Apex Blog

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When considering changing careers, job seekers often keep the thought to themselves. After all, why tell anyone if you are not even sure you will change positions?  Maybe you are happy in your current job but are open to hearing about new opportunities, just in case a great one comes along. However, at what point would you tell your family? We suggest the sooner the better.

 

Give Your Family Time to Adjust

Do you know how open your partner is to change? Changing jobs is an important life decision, so naturally you would consult with your family at some point in the process, but do not assume they will be happy to learn about your intended plans only after you receive a job offer. It could come as quite a shock if they did not know this was something you were considering. Discussing your plan with your family from the beginning will give them time to adjust to the idea of change without springing it on them at the last minute.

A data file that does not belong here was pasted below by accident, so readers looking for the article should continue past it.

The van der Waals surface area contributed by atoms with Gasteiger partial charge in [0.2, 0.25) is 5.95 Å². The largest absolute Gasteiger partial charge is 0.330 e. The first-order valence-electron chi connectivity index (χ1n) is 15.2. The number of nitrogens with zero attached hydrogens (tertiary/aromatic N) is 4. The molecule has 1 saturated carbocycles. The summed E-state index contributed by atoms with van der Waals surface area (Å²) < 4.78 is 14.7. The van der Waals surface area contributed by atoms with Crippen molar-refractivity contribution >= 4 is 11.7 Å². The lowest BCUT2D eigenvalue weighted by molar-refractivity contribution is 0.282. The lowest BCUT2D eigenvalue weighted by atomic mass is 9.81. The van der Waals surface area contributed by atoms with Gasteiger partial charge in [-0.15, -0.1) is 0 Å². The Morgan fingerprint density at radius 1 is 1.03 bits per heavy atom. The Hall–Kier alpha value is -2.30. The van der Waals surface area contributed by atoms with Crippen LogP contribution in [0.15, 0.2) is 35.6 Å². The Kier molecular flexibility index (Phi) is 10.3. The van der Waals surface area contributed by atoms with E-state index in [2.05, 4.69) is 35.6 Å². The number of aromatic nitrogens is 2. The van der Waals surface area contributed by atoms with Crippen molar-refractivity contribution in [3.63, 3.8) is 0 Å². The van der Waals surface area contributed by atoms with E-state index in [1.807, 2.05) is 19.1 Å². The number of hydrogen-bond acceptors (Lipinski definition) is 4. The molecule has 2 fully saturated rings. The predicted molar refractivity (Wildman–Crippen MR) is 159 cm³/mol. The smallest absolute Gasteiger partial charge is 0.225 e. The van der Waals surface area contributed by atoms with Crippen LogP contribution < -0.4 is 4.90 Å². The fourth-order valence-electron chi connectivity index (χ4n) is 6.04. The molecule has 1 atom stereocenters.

Avoid Wasting Time

Consulting your family early on in the job application process is highly recommended as many issues and disagreements can arise from such a decision. It is best to discover these issues and disagreements early on so that you have enough time to sort them out before you receive an offer. As well, consulting your family early in the process will help ensure you do not waste time or resources applying for a job that your family will refuse to let you take. Speaking with your family right away gives you and your family the chance to consider your job change thoroughly without the pressure of a looming job offer.  

Next time you begin meeting with other companies, you may want to consider speaking with your family early on.

Key Takeaways:

  • Deciding to change jobs affects more than just yourself. It also affects your family so the sooner you tell them, the better.
  • Discuss your job changing plan with your family and give them time to adjust.
  • Speaking with your family early on in the job changing process will allow them to communicate with you any worries or hesitations they have about it.

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